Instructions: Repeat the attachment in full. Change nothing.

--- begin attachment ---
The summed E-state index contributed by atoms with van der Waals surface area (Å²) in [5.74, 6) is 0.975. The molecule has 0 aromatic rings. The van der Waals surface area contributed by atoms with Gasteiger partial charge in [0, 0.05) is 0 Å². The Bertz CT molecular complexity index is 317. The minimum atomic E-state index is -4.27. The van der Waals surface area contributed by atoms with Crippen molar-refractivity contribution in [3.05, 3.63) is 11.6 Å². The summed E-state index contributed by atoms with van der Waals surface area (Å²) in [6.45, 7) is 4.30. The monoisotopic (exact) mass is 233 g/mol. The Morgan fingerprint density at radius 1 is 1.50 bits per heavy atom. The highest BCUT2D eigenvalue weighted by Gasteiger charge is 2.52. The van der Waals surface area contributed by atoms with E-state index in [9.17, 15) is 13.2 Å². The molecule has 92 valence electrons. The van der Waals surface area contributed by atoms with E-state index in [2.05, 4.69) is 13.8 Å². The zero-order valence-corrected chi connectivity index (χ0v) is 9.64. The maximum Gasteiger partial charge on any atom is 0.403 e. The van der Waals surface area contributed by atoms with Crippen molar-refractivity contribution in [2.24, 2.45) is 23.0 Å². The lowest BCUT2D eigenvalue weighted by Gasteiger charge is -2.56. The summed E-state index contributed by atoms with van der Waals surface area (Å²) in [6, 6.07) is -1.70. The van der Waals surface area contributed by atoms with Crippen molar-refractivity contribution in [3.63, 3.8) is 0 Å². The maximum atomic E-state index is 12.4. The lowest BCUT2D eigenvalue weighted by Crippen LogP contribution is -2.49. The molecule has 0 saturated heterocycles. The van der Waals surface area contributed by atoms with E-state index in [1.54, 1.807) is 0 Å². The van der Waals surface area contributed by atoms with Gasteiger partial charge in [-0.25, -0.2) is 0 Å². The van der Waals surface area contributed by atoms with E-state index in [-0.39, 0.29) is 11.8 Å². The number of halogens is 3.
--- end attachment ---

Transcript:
The summed E-state index contributed by atoms with van der Waals surface area (Å²) in [5.74, 6) is 0.975. The molecule has 0 aromatic rings. The van der Waals surface area contributed by atoms with Gasteiger partial charge in [0, 0.05) is 0 Å². The Bertz CT molecular complexity index is 317. The minimum atomic E-state index is -4.27. The van der Waals surface area contributed by atoms with Crippen molar-refractivity contribution in [3.05, 3.63) is 11.6 Å². The summed E-state index contributed by atoms with van der Waals surface area (Å²) in [6.45, 7) is 4.30. The monoisotopic (exact) mass is 233 g/mol. The Morgan fingerprint density at radius 1 is 1.50 bits per heavy atom. The highest BCUT2D eigenvalue weighted by Gasteiger charge is 2.52. The van der Waals surface area contributed by atoms with E-state index in [9.17, 15) is 13.2 Å². The molecule has 92 valence electrons. The van der Waals surface area contributed by atoms with E-state index in [2.05, 4.69) is 13.8 Å². The zero-order valence-corrected chi connectivity index (χ0v) is 9.64. The maximum Gasteiger partial charge on any atom is 0.403 e. The van der Waals surface area contributed by atoms with Crippen molar-refractivity contribution in [2.24, 2.45) is 23.0 Å². The lowest BCUT2D eigenvalue weighted by Gasteiger charge is -2.56. The summed E-state index contributed by atoms with van der Waals surface area (Å²) in [6, 6.07) is -1.70. The van der Waals surface area contributed by atoms with Crippen molar-refractivity contribution in [3.63, 3.8) is 0 Å². The maximum atomic E-state index is 12.4. The lowest BCUT2D eigenvalue weighted by Crippen LogP contribution is -2.49. The molecule has 0 saturated heterocycles. The van der Waals surface area contributed by atoms with E-state index in [1.54, 1.807) is 0 Å². The van der Waals surface area contributed by atoms with Gasteiger partial charge in [-0.25, -0.2) is 0 Å². The van der Waals surface area contributed by atoms with E-state index in [-0.39, 0.29) is 11.8 Å². The number of halogens is 3.